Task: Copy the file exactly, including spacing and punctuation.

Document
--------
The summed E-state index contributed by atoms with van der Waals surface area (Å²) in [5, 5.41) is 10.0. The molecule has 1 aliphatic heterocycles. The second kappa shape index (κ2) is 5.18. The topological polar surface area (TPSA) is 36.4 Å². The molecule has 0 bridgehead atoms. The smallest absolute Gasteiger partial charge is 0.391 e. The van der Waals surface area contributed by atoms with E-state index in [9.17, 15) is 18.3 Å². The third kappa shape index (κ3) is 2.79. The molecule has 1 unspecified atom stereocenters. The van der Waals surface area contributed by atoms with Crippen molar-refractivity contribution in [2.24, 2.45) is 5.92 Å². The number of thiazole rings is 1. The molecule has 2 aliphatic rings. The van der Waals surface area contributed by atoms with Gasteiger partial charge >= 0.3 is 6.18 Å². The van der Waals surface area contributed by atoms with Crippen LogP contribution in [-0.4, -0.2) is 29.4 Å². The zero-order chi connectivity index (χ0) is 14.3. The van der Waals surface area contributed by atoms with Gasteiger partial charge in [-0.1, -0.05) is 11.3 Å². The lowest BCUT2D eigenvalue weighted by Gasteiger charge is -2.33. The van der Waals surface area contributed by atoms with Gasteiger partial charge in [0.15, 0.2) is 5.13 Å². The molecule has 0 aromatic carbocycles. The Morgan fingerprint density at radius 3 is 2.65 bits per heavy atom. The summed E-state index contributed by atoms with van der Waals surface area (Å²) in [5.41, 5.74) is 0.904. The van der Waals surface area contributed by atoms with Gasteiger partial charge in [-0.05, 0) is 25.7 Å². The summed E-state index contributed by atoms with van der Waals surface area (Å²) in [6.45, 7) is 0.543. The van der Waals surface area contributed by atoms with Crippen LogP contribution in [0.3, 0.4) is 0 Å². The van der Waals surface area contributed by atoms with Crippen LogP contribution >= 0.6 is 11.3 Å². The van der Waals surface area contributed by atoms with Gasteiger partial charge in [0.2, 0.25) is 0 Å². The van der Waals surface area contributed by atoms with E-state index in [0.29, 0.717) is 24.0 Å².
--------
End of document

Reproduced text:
The summed E-state index contributed by atoms with van der Waals surface area (Å²) in [5, 5.41) is 10.0. The molecule has 1 aliphatic heterocycles. The second kappa shape index (κ2) is 5.18. The topological polar surface area (TPSA) is 36.4 Å². The molecule has 0 bridgehead atoms. The smallest absolute Gasteiger partial charge is 0.391 e. The van der Waals surface area contributed by atoms with E-state index in [9.17, 15) is 18.3 Å². The third kappa shape index (κ3) is 2.79. The molecule has 1 unspecified atom stereocenters. The van der Waals surface area contributed by atoms with Crippen molar-refractivity contribution in [2.24, 2.45) is 5.92 Å². The number of thiazole rings is 1. The molecule has 2 aliphatic rings. The van der Waals surface area contributed by atoms with Gasteiger partial charge >= 0.3 is 6.18 Å². The van der Waals surface area contributed by atoms with Crippen LogP contribution in [-0.4, -0.2) is 29.4 Å². The zero-order chi connectivity index (χ0) is 14.3. The van der Waals surface area contributed by atoms with Gasteiger partial charge in [-0.1, -0.05) is 11.3 Å². The lowest BCUT2D eigenvalue weighted by Gasteiger charge is -2.33. The van der Waals surface area contributed by atoms with Gasteiger partial charge in [0.15, 0.2) is 5.13 Å². The molecule has 0 aromatic carbocycles. The Morgan fingerprint density at radius 3 is 2.65 bits per heavy atom. The summed E-state index contributed by atoms with van der Waals surface area (Å²) in [5.41, 5.74) is 0.904. The van der Waals surface area contributed by atoms with Gasteiger partial charge in [-0.05, 0) is 25.7 Å². The summed E-state index contributed by atoms with van der Waals surface area (Å²) in [6.45, 7) is 0.543. The van der Waals surface area contributed by atoms with Crippen LogP contribution in [0.3, 0.4) is 0 Å². The van der Waals surface area contributed by atoms with Crippen LogP contribution >= 0.6 is 11.3 Å². The van der Waals surface area contributed by atoms with Gasteiger partial charge in [0.2, 0.25) is 0 Å². The van der Waals surface area contributed by atoms with E-state index in [0.29, 0.717) is 24.0 Å².